Olive Ateliers where Kim Kardashian and Kendall Jenner shop for home – WWD
As expected, there is a long line outside Olive Ateliers in Los Angeles. The devotees eagerly await the latest drop.
No, it’s not a streetwear label as you might think. However, the founders were inspired by “the Supremes of the World,” says Kendall Knox of their sales model. She founded the company in June 2021 with husband Ben Knox and girlfriend Laura Sotelo.
Instead, Olive Ateliers is a home decor importer that introduces collections every two weeks. They offer a distinctive aesthetic – rustic Mediterranean-style objects that hail from places like Turkey, India and Morocco. Her storage is filled with pots, stools, bowls and marble sinks.
Launched on Instagram with just 20 pieces, the venture attracted attention last fall after opening a physical location in Culver City in early 2022. Olive Ateliers, now relocated to downtown LA, has expanded to 23,000 square feet with thousands of merchandise and about 400 visitors each. Fans include the Kardashian-Jenners, Kristen Bell and Melissa McCarthy.
“It was really just born out of a genuine reverence for old and special, unique home decor and furniture,” Knox continues. “We have 11,000 square feet of the studio, which is the showroom, and then we have 11,000 square feet of storage space, where we receive inventory, process inventory, and prepare for the drops.”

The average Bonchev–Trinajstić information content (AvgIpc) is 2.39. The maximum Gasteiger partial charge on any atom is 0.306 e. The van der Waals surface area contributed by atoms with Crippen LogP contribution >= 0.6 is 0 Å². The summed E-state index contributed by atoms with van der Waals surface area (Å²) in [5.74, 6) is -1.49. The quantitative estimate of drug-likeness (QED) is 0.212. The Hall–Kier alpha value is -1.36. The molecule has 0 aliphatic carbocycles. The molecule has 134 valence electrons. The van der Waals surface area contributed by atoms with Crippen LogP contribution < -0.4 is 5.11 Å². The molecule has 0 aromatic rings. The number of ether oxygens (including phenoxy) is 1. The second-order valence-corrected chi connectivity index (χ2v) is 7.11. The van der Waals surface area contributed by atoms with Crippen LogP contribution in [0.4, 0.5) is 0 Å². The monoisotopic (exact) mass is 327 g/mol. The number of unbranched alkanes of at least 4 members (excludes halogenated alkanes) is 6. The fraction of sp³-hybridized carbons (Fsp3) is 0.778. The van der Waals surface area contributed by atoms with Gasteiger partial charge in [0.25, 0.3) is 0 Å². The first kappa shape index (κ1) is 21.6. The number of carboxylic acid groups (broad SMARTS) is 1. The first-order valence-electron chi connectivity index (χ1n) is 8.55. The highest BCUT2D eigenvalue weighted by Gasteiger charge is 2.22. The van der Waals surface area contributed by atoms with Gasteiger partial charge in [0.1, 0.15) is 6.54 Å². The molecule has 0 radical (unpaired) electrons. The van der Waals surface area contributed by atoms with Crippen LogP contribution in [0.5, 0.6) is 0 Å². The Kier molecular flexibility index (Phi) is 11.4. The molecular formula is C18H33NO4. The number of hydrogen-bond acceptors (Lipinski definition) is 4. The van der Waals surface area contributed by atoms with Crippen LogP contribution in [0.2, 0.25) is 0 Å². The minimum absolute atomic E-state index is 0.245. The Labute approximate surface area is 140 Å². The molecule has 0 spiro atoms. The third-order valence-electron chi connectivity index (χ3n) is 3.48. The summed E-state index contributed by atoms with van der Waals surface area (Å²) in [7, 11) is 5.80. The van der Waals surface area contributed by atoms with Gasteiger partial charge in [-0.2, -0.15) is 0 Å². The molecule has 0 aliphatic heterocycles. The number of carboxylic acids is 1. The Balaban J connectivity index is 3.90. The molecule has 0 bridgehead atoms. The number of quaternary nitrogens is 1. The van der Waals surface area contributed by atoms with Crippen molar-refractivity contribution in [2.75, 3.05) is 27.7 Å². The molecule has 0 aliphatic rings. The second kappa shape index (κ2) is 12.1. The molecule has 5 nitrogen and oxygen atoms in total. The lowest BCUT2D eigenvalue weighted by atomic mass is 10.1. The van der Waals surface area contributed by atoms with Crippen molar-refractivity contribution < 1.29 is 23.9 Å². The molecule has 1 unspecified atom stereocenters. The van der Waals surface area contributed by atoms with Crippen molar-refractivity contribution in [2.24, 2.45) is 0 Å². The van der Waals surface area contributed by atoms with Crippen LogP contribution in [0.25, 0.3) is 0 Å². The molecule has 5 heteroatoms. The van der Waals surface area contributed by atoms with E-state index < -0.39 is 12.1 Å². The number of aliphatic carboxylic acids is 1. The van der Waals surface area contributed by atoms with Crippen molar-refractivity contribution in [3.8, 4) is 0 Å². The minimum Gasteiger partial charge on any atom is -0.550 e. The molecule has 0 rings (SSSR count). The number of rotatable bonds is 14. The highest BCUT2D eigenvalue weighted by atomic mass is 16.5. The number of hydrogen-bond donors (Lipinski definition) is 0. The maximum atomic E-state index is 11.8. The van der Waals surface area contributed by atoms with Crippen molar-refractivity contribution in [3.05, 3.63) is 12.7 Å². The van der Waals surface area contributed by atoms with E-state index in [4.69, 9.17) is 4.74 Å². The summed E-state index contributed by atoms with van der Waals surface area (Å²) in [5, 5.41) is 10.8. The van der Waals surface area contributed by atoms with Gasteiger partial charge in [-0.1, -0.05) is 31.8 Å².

They fill a void, she explains: “With a similar look and feel, it’s either 1stDibs, which is beautiful, highly curated, but incredibly expensive for the average consumer. Or it’s smaller retailers that might have a similar range, but it’s not as extensive and also quite a high price. Or it’s HomeGoods and Pottery Barn, which are great resources that are so cool for certain people, but often come with a replica or lack the real vintage or antique piece.”
Olive Ateliers offers a mix of antiques and reproductions, many in wood. Their oldest pieces are 18th-century marble washbasins salvaged from Turkish bathhouses. Popular items include vintage jars, bread boards, and skinny elm benches—priced at $175.
“They often sell for around $1,000,” says Knox. “We’re really just trying to avoid that kind of overprice markup and make these beautiful pieces really accessible to people.”
However, born during COVID-19 — and the supply chain issue that accompanies the pandemic — they adjusted their prices to match the market. At one point, shipping containers, which previously cost $5,000 each to travel to LA, for example, increased to $18,000, Knox explains.
“We’ve been able to bake into our pricing models with long schedules and inflated shipping prices… Now that things are stabilizing a bit – with the supply chain getting a little bit smoother and shipping cost savings over time – that’s coming to us.” benefit.”
Would they ever offer the goods online everywhere? They’ve pondered the idea and teamed up with Lulu & Georgia this month to create a home collection that’s sold on their website (ranging from $44 to $424). But for now, Knox says plans are to expand physical retail.
“Right now we’re very focused on expanding and improving the in-person experience and, you know, figuring out how to duplicate that in other markets as well,” she adds. “If and when we launch this online experience, I think it will be very important that the in-person experience is always the hero. Because we celebrate objects with old souls – as we like to say.”
The next Olive Ateliers Drop is at 1210 Mateo Street on Saturday.
https://wwd.com/eye/lifestyle/olive-ateliers-kim-kardashian-kendall-jenner-home-goods-los-angeles-1235579463/ Olive Ateliers where Kim Kardashian and Kendall Jenner shop for home – WWD